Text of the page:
These two general types are not separated from each other by an impassable chasm, each confined to a sealed compartment. A series of gradations can be discerned rising up from the darkest level of the blind worldling trapped in the dungeon of egotism and self-assertion, through the stage of the virtuous worldling in whom the seeds of wisdom are beginning to sprout, further through the intermediate stages of noble disciples to the perfected individual at the apex of the entire scale of human development; this is the Arahant, the liberated one, who has absorbed the purifying vision of truth so that all his defilements have been extinguished, with them, all liability to suffering. In Chinese Buddhist texts, ārya is translated as 聖; the spiritual character of the use of the term ārya in Buddhist texts can be seen in the Mahavibhasa and in the Yogacarabhumi. The Mahāvibhasa states that only the noble ones realize all four of the four noble truths and that only a noble wisdom understands them fully.
The same text describes the āryas as the ones who "have understood and realized about the suffering," and who "understand things as they are". In another text, the Yogācārabhūmi, the āryas are described as being free from the viparyāsas. Several Buddhist texts show that the ārya dharma was taught to everybody, including the āryas, Devas and Asuras; the Bhaiṣajyavastu describes a story of Buddha teaching his dharma to the Four Heavenly Kings of the four directions. In this story, the guardians of the east and the south are āryajatiya who speak Sanskrit, while the guardians of the west and the north are dasyujatiya who speak Dasyu languages. In order to teach his Dharma, Buddha has to deliver his discourse in Dasyu languages; this story describes Buddha teaching his Dharma to the Dasyus alike. The Karaṇḍavyūha describes how Avalokiteśvara taught the ārya Dharma to the asuras, yakṣas and rakṣasas. In many parts of the South India, if somebody is supposed to be addressed respectably, the prefix "Ayya", derived from "Arya" is used.
South Indians used to call them "Arya", now transformed to "Ayya". This term is used today. Arya Arya
The Most Rev. Andrew Oliver Kumarage, was the third Bishop of Kurunegala, Sri Lanka. Andrew Kumarage was born on the eldest child in a family of five, his father, was a teacher and his mother, Mary, a nurse, who both worked as lay ministers for the Church of Ceylon. Kumarage was identified by the Bishop of Kurunegala, Lakdasa De Mel, as a prospective leader for the Church and an early candidate for ordination. In 1954 he went to study theology at Bishop’s College, Calcutta in India and after four years of study he received a degree of Bachelor of Divinity. In 1958 Kumarage was subsequently made a Deacon on 1 May that year. On 23 May 1959 he was ordained as a priest in the Diocese of Kurunagala. Kumarage was an inaugural faculty member at the Theological College of Lanka, he was selected as the Chairperson of the Board of Governors at Trinity College and served on the Governing Body of the CMS Schools. Kumarage subsequently trained at the Westhill College of Education in Birmingham, where he completed a Diploma of Religious Education.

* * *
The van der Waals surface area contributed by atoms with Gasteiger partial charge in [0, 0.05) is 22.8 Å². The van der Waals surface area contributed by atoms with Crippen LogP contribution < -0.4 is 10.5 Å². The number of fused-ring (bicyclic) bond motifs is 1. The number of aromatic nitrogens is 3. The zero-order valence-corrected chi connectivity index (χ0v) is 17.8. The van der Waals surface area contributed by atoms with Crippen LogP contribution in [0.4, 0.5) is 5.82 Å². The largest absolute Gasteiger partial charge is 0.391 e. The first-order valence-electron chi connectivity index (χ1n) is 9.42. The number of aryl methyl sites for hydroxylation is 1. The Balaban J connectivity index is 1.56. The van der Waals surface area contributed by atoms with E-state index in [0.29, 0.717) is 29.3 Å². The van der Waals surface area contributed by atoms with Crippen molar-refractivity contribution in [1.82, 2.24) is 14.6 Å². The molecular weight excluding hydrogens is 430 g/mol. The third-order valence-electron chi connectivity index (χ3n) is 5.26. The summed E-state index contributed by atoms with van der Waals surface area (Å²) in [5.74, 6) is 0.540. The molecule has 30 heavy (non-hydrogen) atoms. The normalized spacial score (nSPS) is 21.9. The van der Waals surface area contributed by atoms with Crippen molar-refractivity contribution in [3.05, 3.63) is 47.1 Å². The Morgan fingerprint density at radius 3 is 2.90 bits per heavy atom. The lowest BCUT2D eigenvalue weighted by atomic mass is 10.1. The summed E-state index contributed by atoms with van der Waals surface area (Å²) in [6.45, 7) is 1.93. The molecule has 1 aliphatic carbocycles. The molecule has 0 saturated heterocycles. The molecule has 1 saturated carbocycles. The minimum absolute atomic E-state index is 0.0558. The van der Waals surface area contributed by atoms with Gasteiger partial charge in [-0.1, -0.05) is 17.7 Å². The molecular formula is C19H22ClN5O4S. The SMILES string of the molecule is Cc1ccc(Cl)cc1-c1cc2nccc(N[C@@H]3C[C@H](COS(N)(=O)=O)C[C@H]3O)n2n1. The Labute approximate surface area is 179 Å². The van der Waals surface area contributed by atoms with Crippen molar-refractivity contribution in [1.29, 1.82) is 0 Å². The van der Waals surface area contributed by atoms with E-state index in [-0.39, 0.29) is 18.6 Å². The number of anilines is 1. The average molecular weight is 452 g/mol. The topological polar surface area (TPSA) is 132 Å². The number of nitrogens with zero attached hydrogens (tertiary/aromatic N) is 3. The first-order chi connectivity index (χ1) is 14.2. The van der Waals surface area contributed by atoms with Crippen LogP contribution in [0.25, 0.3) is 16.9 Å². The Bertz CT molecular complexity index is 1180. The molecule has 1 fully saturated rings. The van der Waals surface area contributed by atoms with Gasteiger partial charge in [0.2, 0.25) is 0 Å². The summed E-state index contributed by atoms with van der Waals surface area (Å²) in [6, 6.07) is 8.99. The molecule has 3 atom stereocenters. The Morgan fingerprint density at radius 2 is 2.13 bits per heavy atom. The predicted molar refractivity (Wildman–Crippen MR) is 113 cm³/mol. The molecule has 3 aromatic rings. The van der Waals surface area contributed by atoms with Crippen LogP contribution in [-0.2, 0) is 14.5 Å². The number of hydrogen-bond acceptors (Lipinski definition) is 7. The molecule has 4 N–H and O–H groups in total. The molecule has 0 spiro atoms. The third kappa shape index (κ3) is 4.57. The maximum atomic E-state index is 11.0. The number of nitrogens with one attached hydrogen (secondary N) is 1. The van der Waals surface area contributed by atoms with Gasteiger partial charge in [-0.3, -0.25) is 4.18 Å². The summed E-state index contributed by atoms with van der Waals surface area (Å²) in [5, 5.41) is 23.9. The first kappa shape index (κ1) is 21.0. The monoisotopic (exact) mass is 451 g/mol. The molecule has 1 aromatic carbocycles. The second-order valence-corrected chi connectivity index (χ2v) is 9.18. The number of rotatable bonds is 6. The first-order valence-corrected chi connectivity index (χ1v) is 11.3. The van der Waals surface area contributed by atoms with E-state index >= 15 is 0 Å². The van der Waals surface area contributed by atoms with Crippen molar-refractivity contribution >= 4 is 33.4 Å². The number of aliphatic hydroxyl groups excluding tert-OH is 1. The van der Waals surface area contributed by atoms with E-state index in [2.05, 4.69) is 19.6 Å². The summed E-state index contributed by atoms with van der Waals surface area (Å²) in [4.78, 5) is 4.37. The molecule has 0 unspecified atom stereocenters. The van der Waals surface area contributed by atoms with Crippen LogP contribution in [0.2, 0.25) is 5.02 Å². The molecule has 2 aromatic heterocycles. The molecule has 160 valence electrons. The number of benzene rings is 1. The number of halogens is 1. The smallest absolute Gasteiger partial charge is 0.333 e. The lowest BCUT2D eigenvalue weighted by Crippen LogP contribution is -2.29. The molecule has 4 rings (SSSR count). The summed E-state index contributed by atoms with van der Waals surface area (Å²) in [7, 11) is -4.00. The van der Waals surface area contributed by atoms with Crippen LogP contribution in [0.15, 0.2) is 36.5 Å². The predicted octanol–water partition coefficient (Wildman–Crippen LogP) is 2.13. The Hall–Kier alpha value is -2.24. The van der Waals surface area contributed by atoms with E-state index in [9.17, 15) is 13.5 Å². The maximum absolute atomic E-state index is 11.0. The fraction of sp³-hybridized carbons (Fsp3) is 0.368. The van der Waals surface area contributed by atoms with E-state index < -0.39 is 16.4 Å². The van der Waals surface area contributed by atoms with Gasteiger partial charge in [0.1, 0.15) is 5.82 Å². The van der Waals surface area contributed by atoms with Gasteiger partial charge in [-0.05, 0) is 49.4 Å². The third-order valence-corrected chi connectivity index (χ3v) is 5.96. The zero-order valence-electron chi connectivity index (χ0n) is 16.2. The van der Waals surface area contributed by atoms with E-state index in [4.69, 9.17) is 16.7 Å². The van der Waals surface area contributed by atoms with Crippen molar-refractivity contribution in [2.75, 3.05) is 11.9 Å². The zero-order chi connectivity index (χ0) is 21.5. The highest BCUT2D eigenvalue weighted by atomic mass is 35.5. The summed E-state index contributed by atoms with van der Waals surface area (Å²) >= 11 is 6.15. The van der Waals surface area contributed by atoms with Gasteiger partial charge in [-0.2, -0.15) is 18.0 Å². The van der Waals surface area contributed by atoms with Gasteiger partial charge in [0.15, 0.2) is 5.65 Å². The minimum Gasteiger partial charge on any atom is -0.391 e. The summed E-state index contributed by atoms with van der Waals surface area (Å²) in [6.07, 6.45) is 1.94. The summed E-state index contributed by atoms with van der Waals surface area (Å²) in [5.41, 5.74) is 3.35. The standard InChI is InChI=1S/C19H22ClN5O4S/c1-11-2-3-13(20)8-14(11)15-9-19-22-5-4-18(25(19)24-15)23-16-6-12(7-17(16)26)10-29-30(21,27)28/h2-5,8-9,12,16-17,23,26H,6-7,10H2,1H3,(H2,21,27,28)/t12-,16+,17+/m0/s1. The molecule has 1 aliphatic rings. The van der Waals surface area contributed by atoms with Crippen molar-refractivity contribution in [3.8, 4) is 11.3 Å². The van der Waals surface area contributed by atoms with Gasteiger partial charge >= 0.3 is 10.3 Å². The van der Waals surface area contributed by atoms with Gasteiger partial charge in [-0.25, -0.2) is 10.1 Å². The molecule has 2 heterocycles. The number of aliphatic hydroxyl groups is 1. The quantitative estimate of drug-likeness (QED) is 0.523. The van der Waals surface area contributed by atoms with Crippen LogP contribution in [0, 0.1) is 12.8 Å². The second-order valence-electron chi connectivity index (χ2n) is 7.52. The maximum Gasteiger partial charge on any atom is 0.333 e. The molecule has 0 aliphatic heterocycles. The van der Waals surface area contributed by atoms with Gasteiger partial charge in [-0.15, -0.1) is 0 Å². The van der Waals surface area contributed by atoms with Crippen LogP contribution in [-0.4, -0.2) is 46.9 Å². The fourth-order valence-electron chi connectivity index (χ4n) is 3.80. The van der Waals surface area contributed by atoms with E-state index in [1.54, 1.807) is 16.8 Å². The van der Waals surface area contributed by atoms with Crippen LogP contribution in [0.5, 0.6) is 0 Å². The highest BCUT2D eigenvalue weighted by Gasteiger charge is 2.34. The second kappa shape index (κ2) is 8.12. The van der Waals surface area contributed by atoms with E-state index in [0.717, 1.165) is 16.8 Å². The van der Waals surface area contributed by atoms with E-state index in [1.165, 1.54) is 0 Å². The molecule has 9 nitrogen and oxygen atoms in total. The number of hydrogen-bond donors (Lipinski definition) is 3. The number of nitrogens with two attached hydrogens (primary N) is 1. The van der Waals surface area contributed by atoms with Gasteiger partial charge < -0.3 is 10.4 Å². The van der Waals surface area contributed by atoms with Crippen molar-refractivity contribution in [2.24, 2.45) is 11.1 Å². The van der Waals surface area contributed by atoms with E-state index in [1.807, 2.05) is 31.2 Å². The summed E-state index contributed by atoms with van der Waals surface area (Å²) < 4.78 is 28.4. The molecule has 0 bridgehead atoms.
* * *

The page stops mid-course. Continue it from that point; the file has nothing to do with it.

Upon his return to Sri Lanka he was made responsible for Religious Education in the Diocese of Kurungala. On 6 May 1984 he was consecrated as the third Bishop of Kurunegala, succeeding Bishop Lakshman Wickremasinghe. After 16 years he retired from the position in 2000. In the years following his retirement he wrote and published a book on the Disciples of Jesus and compiled a Personal Book of Prayers for Clergy, he was appointed as the Chair of the Board of Management of the Ecumenical Institute for Study and Dialogue and remained a member of the EISD Board until his death. Kumarage died on 21 April 2012 at the age of 78. Church of Ceylon Bishop of Kurunegala A Priest's Book of Private Devotions The Church of Ceylon Anglican Church of Ceylon News Worship Resources including a Prayer for Sri Lanka written by Metropolitan Lakdasa de Mel